Wednesday, 28 May 2014

Week 19: Beaming through the Drizzle & a Rare Moth

There’s nothing quite like stumbling across a flower that’s smiling at you, in fuchsia pink, to lift your day. It felt all the more delightful in the face of steady drizzle, leaden skies and gusty breezes.


Yesterday, I decided to embrace the rain, the wet, straggly hair and the soggy socks. I wasn’t disappointed, although I did manage to drop a lens into the sodden grass and temporarily stop my heart in horror. No harm done thankfully. Dellfield continues to be a source of joy-filled surprises. I never know what I’m going to find next. This week, it was the first spikes of the Common Spotted orchids, peering out from the expanse of wild flowers and grasses. It's a fairly common perennial, found in “grassy habitats and open woods”.


The next 3 paragraphs may look a little intimidating but are worth the effort if you fancy hearing about life-sucking, innocent-looking wild flowers; a rare Hertfordshire moth and the all too public consequences of prioritising a cup of tea over getting a decent photograph. Read on, if this appeals.

Another plant which is thriving, in its thousands, on Dellfield, is Yellow Rattle. Apparently, it is uncommon in Hertfordshire but less so on Box Moor Trust land, which is managed to encourage wild flowers and associated insect life. Above ground, it is all "sweetness and light" with its jaunty, rattling seedpods nestled behind dainty, buttercup-yellow flowers. Below ground, it's a thieving toe-rag, sending out parasitic roots into neighbouring grasses to nick their nutrients! But, it is this vampire-like behaviour which makes it such an asset to developing wild flower meadows. Potentially suffocating grasses are weakened and kept in check, allowing wild flowers to compete and establish. Yellow Rattle is also, I have learned, important in the wonderful world of moths.

It’s been nearly 4 weeks since my first mothing experience and so it was about time (not at all!) that I found a county rarity. In fact, it was another of Dellfield’s happy accidents. One of the moths I chanced upon last week, the Grass Rivulet, is, I learned, listed in the moths of Hertfordshire (2006) as “very rare”, with the only known colonies being around Long Marston. Its laval food plant is, you guessed it, Yellow Rattle and so its presence on Dellfield is neither coincidental nor insignificant. It is at this point that I must thank the Box Moor Trust mothing team for their help. In particular, Roger Prue, for providing all the information on the Grass Rivulet; for alerting me to the presence and significance of Yellow Rattle on Dellfield, and for going into the field and re-finding the moth. Hopefully, over the coming weeks, we’ll be able to get an idea of how many there are at the site and see whether the species has a stronghold. Furthermore, Ben and the team had their first ever Grass Rivulet at the Brickworks last week, so, perhaps another colony exists over there.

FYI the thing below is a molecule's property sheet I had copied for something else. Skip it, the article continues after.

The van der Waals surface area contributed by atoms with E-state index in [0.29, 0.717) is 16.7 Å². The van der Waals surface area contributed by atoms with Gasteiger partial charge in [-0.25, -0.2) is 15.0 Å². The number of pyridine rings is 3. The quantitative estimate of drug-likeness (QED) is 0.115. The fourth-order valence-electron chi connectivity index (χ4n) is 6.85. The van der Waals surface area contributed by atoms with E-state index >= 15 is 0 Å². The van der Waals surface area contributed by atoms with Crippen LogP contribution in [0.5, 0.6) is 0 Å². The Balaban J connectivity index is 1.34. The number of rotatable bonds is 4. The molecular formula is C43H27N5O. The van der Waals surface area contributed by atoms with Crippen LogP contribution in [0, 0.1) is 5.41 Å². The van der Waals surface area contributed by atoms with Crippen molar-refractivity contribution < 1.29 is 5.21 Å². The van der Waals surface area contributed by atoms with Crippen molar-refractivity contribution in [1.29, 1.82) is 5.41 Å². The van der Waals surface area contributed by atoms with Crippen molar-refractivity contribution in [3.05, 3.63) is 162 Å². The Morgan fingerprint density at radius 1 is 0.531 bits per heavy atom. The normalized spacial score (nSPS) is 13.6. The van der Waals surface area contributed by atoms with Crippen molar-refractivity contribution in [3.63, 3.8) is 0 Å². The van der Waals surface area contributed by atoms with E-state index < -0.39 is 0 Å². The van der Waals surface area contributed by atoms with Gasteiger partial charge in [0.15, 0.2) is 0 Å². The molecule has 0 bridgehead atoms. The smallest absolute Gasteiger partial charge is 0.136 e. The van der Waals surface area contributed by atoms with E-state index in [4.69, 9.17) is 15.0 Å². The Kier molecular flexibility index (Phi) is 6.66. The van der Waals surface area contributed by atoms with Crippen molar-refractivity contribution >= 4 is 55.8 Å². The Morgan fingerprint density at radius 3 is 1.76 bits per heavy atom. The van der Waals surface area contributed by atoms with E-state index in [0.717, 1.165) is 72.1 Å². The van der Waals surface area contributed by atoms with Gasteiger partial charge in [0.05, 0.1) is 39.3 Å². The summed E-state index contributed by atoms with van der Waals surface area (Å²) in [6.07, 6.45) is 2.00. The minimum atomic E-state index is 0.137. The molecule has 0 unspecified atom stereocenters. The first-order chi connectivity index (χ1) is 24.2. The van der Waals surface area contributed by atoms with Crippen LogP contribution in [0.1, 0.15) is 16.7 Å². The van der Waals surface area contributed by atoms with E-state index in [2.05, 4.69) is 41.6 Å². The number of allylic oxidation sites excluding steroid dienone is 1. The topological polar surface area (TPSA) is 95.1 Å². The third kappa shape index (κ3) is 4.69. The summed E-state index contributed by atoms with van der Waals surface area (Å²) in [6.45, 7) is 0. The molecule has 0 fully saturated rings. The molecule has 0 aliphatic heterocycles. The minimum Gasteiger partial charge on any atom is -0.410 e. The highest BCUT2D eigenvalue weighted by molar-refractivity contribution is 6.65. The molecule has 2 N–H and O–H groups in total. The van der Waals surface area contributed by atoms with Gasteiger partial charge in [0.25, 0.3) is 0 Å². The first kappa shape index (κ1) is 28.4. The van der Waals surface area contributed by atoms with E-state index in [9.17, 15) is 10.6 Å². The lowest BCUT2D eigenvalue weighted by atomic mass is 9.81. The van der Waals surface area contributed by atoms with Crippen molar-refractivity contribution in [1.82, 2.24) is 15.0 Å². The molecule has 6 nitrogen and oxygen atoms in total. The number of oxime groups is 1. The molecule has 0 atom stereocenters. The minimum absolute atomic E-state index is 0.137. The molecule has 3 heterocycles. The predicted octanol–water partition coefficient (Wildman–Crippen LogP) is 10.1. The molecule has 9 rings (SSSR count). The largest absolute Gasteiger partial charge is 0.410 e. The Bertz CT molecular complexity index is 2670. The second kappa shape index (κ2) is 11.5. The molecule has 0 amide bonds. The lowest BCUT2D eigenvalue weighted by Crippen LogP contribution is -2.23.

Although rare, following a string of emails between various knowledgable moth’ers, it transpires that the Grass Rivulet is gaining ground. In the last 3 or 4 years, there have been a number of sightings across Hertfordshire, most of which are in the west [thanks to Colin Plant, county moth recorder, for this information]. Naturally, for my most significant find to date, I pulled out all the stops and managed 2 over-exposed, off focus photographs (it's a relief I haven’t got a reputation to maintain). They may be rare but they are also right little so-and-sos to capture at rest, especially when they are the last thing you find before heading home for a much needed cup of tea! Roger did far better during his visit, but I’m consoling myself with the thought that he wasn’t gasping for a cuppa nor had he been driven to the brink of madness by disappearing Small Coppers!

    Yellow Rattle (Rhinanthus minor)
    [over-exposed & out of focus!] Grass Rivulet (Perizoma albulata)

The very dull, low contrast conditions gave me the opportunity to photograph the Oak with Hay Wood as its backdrop. Normally, in good light, the shadows and/or position of the sun make this composition very tricky. Silver linings and all that.


I still haven’t got used to the change from bare winter trees to lush spring vegetation. Every time I arrive at Dellfield at the moment, I have to drink in the transformation from empty, spiky, brown branches to lavish, green, soft textures of all hues and sizes. Maybe next week it'll be less of a surprise...

Left, 26 February 2014; Right, 27 May 2014

2 comments:

Martin Parr said...

Another great entry Lucy.
Loads of spotted orchids and twayblades up at Bison Hill with the family on Sunday. Also had a couple of green hairstreaks, 4-5 dingy skipper, a grizzled skipper and a Duke of Burgundy.

Boxmoor, naturally... said...

Thanks Martin. I appreciate your comment and glad to hear that Bison Hill was so full of life.